You shall not covet your neighbour's house

Robert Mowbray • 07/10/2015

On March 19th 2014 the O'Farrell Government announced the proposed sale of 293 public housing properties in Millers Point and the Rocks. Now, just over 18 months later, Dr Robert Mowbray provides a sobering look at the impact on this unique inner-suburban community, and its resident tenants...

You shall not covet your neighbour's house (Exodus 20:17) - Millers Point 18 months down the track

Just over 18 months ago the Hon. Prue Goward MP, then Minister for Family and Community Services, announced the sale of all public housing in Millers Point, Dawes Point and The Rocks, including the Sirius Building. The stated reason for the sale was the high cost of maintenance, significant investment required to improve existing properties to an acceptable standard and the high potential sale values of property assets on the Sydney Harbour foreshore, with the proceeds to be reinvested into the social housing system across NSW.

Millers Point - not for salePrevious articles on this blog (check them here and here) and on the ‘Friends of Millers Point’ website (check it here) have debunked some of the myths used to justify the sale of properties in Millers Point. The second of these articles makes the point that there's no plan for the sustainability of the social housing system generally: no asset portfolio strategy, no estates strategy, despite the recommendation by the Auditor-General.

There were 293 properties marked for sale in Millers Point. This affected 600 people and 409 tenancies.  Many of the tenants were over the age of 65 and relied upon neighbours, as well as hospitals, doctors, public transport and other support services close to the city. Many of the tenants have lived all their lives in the area and have strong community connections. Indeed, Housing NSW’s own publication Millers Point Oral History Project: Summary Report reported on page 6: 

Millers Point … has a very integrated community who love living there and have a sense of belonging and allegiance to the place.  … The residents have a rich reservoir of memories of living at the Point, going, in some cases, as far back as six generations. They were born, worked, lived and died in the houses at Millers Point. They also have a strong sense of history and heritage. It’s a community within a community where everyone knew each other through work and place of living  [my emphasis].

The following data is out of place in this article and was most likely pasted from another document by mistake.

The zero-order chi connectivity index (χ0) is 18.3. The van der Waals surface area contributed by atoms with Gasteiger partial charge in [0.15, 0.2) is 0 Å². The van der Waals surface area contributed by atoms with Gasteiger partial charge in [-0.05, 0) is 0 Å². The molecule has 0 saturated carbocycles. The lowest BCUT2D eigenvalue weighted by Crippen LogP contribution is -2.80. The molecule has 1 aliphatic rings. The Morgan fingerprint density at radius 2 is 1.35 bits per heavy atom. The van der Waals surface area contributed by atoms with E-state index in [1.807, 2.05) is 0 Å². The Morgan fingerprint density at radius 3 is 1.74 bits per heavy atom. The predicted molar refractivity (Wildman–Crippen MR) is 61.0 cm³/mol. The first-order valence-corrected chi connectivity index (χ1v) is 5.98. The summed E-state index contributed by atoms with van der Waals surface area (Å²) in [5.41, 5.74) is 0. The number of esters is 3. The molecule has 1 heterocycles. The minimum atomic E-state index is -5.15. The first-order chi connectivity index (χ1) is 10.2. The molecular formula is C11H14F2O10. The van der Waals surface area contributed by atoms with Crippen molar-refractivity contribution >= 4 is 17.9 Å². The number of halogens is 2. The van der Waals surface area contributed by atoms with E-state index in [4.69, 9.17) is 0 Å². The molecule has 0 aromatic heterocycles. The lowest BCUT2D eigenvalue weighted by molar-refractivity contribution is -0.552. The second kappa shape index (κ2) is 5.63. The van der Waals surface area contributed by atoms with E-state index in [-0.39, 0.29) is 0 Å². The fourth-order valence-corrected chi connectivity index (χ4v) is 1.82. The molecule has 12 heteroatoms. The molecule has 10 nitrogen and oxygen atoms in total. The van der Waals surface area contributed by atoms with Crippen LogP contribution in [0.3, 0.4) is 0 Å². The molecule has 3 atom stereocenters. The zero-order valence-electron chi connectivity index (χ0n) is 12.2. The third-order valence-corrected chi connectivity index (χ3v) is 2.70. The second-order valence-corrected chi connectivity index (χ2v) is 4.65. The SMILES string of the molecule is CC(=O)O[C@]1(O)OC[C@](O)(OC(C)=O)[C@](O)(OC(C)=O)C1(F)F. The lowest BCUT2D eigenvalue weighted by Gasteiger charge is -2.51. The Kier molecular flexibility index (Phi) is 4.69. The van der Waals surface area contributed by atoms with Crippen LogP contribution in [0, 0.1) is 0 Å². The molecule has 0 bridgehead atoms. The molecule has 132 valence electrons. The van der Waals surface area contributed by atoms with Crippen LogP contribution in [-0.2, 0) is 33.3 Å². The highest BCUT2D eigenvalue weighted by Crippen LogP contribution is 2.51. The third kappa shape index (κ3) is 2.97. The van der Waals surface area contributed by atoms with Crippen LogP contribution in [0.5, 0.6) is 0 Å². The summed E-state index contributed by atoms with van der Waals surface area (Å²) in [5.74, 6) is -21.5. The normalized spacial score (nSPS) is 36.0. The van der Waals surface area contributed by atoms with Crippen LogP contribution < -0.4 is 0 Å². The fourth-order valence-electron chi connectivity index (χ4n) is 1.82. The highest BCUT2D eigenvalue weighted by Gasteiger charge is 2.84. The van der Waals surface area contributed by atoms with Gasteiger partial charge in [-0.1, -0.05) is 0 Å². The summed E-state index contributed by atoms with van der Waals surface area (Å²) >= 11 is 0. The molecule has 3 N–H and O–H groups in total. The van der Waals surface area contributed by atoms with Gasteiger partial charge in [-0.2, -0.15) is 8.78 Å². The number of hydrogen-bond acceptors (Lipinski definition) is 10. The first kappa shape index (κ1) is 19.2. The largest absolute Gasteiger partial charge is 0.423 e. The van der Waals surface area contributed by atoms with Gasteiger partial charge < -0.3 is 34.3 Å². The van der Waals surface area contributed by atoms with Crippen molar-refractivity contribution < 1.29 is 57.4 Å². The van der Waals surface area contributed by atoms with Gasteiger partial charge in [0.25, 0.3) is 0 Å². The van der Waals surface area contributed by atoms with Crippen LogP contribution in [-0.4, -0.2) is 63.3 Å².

The NSW Government’s own consultant, Cred Community Planning noted that:

… 55 per cent of Millers Point tenants have lived in the area for over 10 years, and that 12 households have lived in the suburb for at least five generations. For many residents, the state government’s plan to sell their homes is not only an attack on the basis of their livelihoods but an attack on their emotional and historical links to the suburb. Cred recommended that some of the funds from the sale of homes in and around Millers Point be used to build new social housing properties nearby, especially for elderly residents, adding that they may experience “ongoing negative impacts of stress and poor health outcomes”. ... The state government dismissed this recommendation, and said that they want elderly residents to “build connections in their new communities” [my emphasis again].

You can read about this here. You may also wish to check out the excellent presentation on Millers Point by The Sydney Morning Herald, available here.

The NSW Government gave itself two years to empty the suburb of its public housing tenants and complete the sale of its properties. Well, these properties now are highly sought after real estate.  Just in the last month three properties facing Barangaroo Headland Park reached between $2.46 million and $3.30 million at auction.  You can check these sales here. Prior to these auctions, News Corporation reported that the NSW Government has generated $64 million in revenue from the sale of 29 properties.

Millionaire realtor and TV personality, John McGrath, has anointed The Rocks (read ‘Millers Point’) as one of ‘must-have addresses’ in Sydney, Melbourne, Canberra and Brisbane. He is quoted as saying:

As a shift in the housing stock moves from Government owned to private dwelling there is bound to be a massive upgrade to these beautiful harbourside Georgian and Victorian homes. Plus a significant change in local amenity that usually follows such upgrades. With the recently opened Barangaroo Point park, a 5 minute walk to the CBD & Barangaroo commercial precinct, this is fast becoming one of the most fashionable addresses in Sydney.

Previously, John McGrath was reported as saying that he is a great believer that money, like many things, can be used for good or bad. Well, is it good or bad to covet the houses of others? Likewise, from last year, check out Issue 2, 2014 of Lifestyle Guide which targets Sydney’s most affluent residents. It reads: